A meme is "an idea, behavior, or style that spreads from person to person within a culture." On the internet, a meme can take the form of an image macro, video, hashtag, quote, or a screencap of a movie or television scene.
In recent years, especially in reaction to increased media presence, Kermit the Frog has become the subject of various internet memes.
In March 2007, Sad Kermit, an unofficial parody, was uploaded to YouTube showing a store-bought Kermit puppet performing a version of the Nine Inch Nails song "Hurt" in a style similar to Johnny Cash's version. In contrast to the real Kermit character's usual family-friendly antics, the video shows the puppet engaging in drug abuse, smoking, alcoholism, performing oral sex on Rowlf the Dog, smashing a picture of Miss Piggy (with a breast exposed) and attempting suicide. The video spread virally across the Internet.
The Victoria Times Colonist called it an "online sensation". The Chicago Sun-Times said it "puts the high in 'Hi-ho!'" The London Free Press said "Sad Kermit is in a world of pain". The Houston Press described it as the "world's most revolting web phenomenon". SF Weekly described the unauthorized video as "ironic slandering." Clips have been featured on the Canadian television series The Hour, where host George Stroumboulopoulos speculated that the Kermit version of "Hurt" was inspired by the Cash version rather than that of Nine Inch Nails.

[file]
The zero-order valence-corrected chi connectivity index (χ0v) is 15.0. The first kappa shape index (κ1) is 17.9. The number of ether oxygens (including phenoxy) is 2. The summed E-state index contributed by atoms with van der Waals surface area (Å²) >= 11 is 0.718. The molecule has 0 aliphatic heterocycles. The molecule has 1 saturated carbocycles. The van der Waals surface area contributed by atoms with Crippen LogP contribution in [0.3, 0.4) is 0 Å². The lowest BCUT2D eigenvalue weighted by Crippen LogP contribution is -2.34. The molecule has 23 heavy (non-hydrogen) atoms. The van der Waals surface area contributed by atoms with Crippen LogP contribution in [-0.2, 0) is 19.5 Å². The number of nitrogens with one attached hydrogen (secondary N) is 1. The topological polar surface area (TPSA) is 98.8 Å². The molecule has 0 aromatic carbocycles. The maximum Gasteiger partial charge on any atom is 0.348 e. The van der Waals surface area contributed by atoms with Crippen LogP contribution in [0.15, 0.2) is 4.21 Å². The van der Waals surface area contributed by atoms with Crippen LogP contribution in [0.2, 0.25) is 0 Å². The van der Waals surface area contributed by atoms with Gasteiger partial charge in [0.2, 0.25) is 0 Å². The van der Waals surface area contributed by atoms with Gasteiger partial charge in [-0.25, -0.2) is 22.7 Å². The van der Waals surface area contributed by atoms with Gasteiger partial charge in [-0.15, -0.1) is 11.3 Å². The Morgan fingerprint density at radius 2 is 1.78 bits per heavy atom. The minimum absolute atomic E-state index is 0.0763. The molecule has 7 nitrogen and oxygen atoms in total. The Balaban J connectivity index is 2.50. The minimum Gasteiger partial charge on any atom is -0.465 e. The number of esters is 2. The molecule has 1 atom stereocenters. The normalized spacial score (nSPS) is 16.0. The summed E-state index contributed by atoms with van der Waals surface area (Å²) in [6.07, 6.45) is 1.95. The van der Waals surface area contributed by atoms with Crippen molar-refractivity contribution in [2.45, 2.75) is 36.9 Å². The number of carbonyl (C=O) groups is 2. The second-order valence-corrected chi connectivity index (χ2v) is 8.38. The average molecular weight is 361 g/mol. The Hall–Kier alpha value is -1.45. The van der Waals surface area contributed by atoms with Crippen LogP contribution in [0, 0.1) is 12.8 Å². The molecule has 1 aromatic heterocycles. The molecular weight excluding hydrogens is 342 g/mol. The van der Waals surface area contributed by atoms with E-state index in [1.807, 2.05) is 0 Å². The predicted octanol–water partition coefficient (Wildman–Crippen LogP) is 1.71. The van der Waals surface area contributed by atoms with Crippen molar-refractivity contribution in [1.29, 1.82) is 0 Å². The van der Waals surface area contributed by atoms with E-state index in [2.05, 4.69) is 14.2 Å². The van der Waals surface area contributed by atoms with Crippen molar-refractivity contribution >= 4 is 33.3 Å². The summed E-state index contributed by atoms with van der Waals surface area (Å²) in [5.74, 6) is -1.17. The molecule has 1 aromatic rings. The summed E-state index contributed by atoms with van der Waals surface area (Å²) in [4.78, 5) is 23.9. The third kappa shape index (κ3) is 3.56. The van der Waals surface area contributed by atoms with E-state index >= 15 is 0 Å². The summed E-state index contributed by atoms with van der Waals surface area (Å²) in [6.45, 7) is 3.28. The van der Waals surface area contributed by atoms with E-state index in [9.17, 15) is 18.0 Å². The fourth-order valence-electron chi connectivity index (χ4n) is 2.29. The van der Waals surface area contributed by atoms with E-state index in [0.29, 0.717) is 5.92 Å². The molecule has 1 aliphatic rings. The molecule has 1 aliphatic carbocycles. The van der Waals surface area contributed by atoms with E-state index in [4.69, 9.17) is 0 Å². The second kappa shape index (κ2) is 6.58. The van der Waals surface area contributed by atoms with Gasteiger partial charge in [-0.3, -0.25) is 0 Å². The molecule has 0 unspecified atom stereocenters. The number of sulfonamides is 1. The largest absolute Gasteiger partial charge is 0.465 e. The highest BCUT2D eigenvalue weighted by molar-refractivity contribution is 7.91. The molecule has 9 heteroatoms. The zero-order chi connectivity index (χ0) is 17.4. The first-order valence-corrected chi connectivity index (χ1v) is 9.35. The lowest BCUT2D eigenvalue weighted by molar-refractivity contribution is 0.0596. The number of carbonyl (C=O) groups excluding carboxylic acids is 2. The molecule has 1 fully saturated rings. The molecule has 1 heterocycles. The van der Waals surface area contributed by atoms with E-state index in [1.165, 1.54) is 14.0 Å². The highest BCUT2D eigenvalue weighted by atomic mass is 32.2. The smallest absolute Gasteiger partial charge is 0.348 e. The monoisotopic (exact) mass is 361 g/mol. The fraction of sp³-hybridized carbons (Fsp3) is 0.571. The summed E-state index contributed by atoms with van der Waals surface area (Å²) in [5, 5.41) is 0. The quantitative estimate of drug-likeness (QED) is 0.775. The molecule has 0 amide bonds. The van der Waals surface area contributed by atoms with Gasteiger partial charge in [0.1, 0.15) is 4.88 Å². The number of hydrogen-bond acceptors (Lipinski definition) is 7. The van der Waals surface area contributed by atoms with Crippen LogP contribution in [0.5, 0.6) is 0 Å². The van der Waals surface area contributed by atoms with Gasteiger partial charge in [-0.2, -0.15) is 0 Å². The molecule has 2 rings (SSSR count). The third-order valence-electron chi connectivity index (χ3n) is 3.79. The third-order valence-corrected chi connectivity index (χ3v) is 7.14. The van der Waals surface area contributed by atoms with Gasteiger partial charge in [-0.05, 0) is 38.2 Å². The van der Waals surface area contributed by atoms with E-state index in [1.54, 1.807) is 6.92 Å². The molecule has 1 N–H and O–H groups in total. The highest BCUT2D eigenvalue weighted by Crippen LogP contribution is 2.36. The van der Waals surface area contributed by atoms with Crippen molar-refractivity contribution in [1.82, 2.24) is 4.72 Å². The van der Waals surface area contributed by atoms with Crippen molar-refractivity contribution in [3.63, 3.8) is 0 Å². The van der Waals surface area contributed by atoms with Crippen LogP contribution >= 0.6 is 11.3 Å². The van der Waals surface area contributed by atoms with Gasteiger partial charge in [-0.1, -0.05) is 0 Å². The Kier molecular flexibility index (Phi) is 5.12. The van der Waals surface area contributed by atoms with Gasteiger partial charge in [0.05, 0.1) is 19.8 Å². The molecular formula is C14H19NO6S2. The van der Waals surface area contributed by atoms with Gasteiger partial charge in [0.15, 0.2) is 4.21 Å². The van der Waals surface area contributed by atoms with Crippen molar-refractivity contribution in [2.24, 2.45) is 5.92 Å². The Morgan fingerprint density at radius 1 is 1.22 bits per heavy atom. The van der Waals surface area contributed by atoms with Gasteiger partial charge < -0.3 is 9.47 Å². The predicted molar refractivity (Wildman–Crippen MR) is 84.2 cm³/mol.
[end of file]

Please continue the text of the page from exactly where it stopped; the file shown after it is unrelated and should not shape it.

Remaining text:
The video spawned other parodies of "Sad Kermit" performing darker and more "adult"-oriented material, including "Creep" by Radiohead, "Twilight" and "Needle in the Hay" by Elliott Smith, "Rainbow Connection" (referred to as "The Rainbow Disconnection"), "Something I Can Never Have" by Nine Inch Nails and "Hallelujah" by Leonard Cohen.
A single shot from the video of the Kermit puppet huddled in a shower saw resurgence in 2016 as a reaction meme following the popularity of "But That's None of My Business" and "Evil Kermit" (see below).
"But That's None Of My Business"
“But That’s None of My Business” is a sarcastic expression used as a postscript to an insult or disrespectful remark said towards a specific individual or group. The phrase was popularized through an image macro series in 2014 featuring Kermit the Frog and punchlines poking fun at a wide range of faux-pas and questionable behaviors in everyday social situations, punctuated with the passive-aggressive comment "but that's none of my business" and the image of Kermit relaxing while sipping a drink. The most popular image used is a still of Kermit sipping tea from a Lipton Tea commercial . Another popular image is of Kermit sipping through a straw from the first episode of The Muppet Show.
Kermit the Frog commented on the meme in a 2015 interview with BuzzFeed saying "you can't get publicity like that - I tell you." Before taking a sip from a cup and remarking "But that's none of my business."
Charles Pulliam-Moore of the TV station Fusion praised "But That’s None Of My Business" as "a symbol for the comedic brilliance born out of black communities on the internet," but Stephanie Hayes of Bustle magazine slammed the memes as racist and obscene.